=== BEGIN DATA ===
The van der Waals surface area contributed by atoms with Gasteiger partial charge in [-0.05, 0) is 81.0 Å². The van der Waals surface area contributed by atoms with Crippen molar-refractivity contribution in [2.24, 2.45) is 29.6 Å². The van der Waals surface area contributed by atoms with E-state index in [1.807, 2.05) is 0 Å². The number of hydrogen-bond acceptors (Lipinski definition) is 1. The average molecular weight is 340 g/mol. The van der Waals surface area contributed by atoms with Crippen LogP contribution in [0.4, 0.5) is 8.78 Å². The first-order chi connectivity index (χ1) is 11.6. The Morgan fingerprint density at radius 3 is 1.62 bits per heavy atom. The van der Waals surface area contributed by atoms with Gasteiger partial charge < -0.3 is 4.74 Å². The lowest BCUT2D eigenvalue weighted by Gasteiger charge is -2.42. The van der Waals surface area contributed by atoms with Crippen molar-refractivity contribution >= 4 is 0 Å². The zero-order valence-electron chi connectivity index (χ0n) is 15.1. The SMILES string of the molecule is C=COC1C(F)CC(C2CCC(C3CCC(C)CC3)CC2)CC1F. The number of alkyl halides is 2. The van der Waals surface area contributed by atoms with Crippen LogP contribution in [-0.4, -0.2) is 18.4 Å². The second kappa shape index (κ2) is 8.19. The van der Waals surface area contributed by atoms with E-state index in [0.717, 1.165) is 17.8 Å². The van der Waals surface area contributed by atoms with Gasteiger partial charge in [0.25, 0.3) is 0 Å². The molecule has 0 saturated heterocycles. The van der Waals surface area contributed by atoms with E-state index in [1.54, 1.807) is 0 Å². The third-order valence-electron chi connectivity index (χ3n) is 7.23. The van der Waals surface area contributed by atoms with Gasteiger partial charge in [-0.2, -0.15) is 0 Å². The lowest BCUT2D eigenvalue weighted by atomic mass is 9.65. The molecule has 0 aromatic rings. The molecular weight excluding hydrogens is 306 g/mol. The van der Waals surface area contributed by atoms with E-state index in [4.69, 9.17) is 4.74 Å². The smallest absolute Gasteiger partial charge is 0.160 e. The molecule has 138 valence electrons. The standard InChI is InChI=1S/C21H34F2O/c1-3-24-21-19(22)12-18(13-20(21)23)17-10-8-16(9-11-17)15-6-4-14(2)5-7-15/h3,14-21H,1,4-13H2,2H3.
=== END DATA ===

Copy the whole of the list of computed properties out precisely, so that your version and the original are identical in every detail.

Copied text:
The van der Waals surface area contributed by atoms with Gasteiger partial charge in [-0.05, 0) is 81.0 Å². The van der Waals surface area contributed by atoms with Crippen molar-refractivity contribution in [2.24, 2.45) is 29.6 Å². The van der Waals surface area contributed by atoms with E-state index in [1.807, 2.05) is 0 Å². The number of hydrogen-bond acceptors (Lipinski definition) is 1. The average molecular weight is 340 g/mol. The van der Waals surface area contributed by atoms with Crippen LogP contribution in [0.4, 0.5) is 8.78 Å². The first-order chi connectivity index (χ1) is 11.6. The Morgan fingerprint density at radius 3 is 1.62 bits per heavy atom. The van der Waals surface area contributed by atoms with Gasteiger partial charge < -0.3 is 4.74 Å². The lowest BCUT2D eigenvalue weighted by Gasteiger charge is -2.42. The van der Waals surface area contributed by atoms with Crippen molar-refractivity contribution >= 4 is 0 Å². The zero-order valence-electron chi connectivity index (χ0n) is 15.1. The SMILES string of the molecule is C=COC1C(F)CC(C2CCC(C3CCC(C)CC3)CC2)CC1F. The number of alkyl halides is 2. The van der Waals surface area contributed by atoms with Crippen LogP contribution in [-0.4, -0.2) is 18.4 Å². The second kappa shape index (κ2) is 8.19. The van der Waals surface area contributed by atoms with E-state index in [0.717, 1.165) is 17.8 Å². The van der Waals surface area contributed by atoms with Gasteiger partial charge in [0.25, 0.3) is 0 Å². The molecule has 0 saturated heterocycles. The van der Waals surface area contributed by atoms with E-state index in [1.54, 1.807) is 0 Å². The third-order valence-electron chi connectivity index (χ3n) is 7.23. The van der Waals surface area contributed by atoms with Gasteiger partial charge in [-0.2, -0.15) is 0 Å². The lowest BCUT2D eigenvalue weighted by atomic mass is 9.65. The molecule has 0 aromatic rings. The molecular weight excluding hydrogens is 306 g/mol. The van der Waals surface area contributed by atoms with E-state index in [4.69, 9.17) is 4.74 Å². The smallest absolute Gasteiger partial charge is 0.160 e. The molecule has 138 valence electrons. The standard InChI is InChI=1S/C21H34F2O/c1-3-24-21-19(22)12-18(13-20(21)23)17-10-8-16(9-11-17)15-6-4-14(2)5-7-15/h3,14-21H,1,4-13H2,2H3.